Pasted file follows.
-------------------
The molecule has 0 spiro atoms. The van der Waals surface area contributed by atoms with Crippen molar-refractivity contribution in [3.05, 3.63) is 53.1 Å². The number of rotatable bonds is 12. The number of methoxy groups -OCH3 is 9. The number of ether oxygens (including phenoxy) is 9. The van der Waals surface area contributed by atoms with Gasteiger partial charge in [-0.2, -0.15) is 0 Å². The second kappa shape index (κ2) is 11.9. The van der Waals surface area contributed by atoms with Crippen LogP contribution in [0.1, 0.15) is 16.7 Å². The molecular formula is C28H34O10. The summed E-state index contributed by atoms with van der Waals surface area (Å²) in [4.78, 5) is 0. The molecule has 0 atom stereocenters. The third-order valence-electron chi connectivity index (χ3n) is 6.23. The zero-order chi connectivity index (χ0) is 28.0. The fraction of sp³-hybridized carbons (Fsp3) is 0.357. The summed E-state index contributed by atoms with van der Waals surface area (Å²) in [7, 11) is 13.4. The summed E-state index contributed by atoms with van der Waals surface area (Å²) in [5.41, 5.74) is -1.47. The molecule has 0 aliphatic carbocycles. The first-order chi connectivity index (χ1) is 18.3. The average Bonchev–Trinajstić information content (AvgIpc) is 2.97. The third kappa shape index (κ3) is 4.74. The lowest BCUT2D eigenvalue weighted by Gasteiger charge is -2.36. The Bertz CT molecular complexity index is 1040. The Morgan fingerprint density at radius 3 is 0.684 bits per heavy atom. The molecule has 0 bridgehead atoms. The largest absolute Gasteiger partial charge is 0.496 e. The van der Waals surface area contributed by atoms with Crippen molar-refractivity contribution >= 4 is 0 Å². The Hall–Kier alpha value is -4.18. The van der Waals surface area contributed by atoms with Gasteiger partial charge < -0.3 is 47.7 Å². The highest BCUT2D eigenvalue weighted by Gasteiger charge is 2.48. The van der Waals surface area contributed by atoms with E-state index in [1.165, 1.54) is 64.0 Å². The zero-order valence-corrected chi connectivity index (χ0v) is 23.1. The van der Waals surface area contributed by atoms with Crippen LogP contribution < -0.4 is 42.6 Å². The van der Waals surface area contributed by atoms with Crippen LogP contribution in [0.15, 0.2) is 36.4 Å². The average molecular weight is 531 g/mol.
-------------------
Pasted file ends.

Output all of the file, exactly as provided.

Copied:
The molecule has 0 spiro atoms. The van der Waals surface area contributed by atoms with Crippen molar-refractivity contribution in [3.05, 3.63) is 53.1 Å². The number of rotatable bonds is 12. The number of methoxy groups -OCH3 is 9. The number of ether oxygens (including phenoxy) is 9. The van der Waals surface area contributed by atoms with Gasteiger partial charge in [-0.2, -0.15) is 0 Å². The second kappa shape index (κ2) is 11.9. The van der Waals surface area contributed by atoms with Crippen LogP contribution in [0.1, 0.15) is 16.7 Å². The molecular formula is C28H34O10. The summed E-state index contributed by atoms with van der Waals surface area (Å²) in [4.78, 5) is 0. The molecule has 0 atom stereocenters. The third-order valence-electron chi connectivity index (χ3n) is 6.23. The zero-order chi connectivity index (χ0) is 28.0. The fraction of sp³-hybridized carbons (Fsp3) is 0.357. The summed E-state index contributed by atoms with van der Waals surface area (Å²) in [7, 11) is 13.4. The summed E-state index contributed by atoms with van der Waals surface area (Å²) in [5.41, 5.74) is -1.47. The molecule has 0 aliphatic carbocycles. The first-order chi connectivity index (χ1) is 18.3. The average Bonchev–Trinajstić information content (AvgIpc) is 2.97. The third kappa shape index (κ3) is 4.74. The lowest BCUT2D eigenvalue weighted by Gasteiger charge is -2.36. The Bertz CT molecular complexity index is 1040. The Morgan fingerprint density at radius 3 is 0.684 bits per heavy atom. The molecule has 0 bridgehead atoms. The largest absolute Gasteiger partial charge is 0.496 e. The van der Waals surface area contributed by atoms with Crippen molar-refractivity contribution >= 4 is 0 Å². The Hall–Kier alpha value is -4.18. The van der Waals surface area contributed by atoms with Gasteiger partial charge < -0.3 is 47.7 Å². The highest BCUT2D eigenvalue weighted by Gasteiger charge is 2.48. The van der Waals surface area contributed by atoms with E-state index in [1.165, 1.54) is 64.0 Å². The zero-order valence-corrected chi connectivity index (χ0v) is 23.1. The van der Waals surface area contributed by atoms with Crippen LogP contribution < -0.4 is 42.6 Å². The van der Waals surface area contributed by atoms with Crippen LogP contribution in [0.15, 0.2) is 36.4 Å². The average molecular weight is 531 g/mol.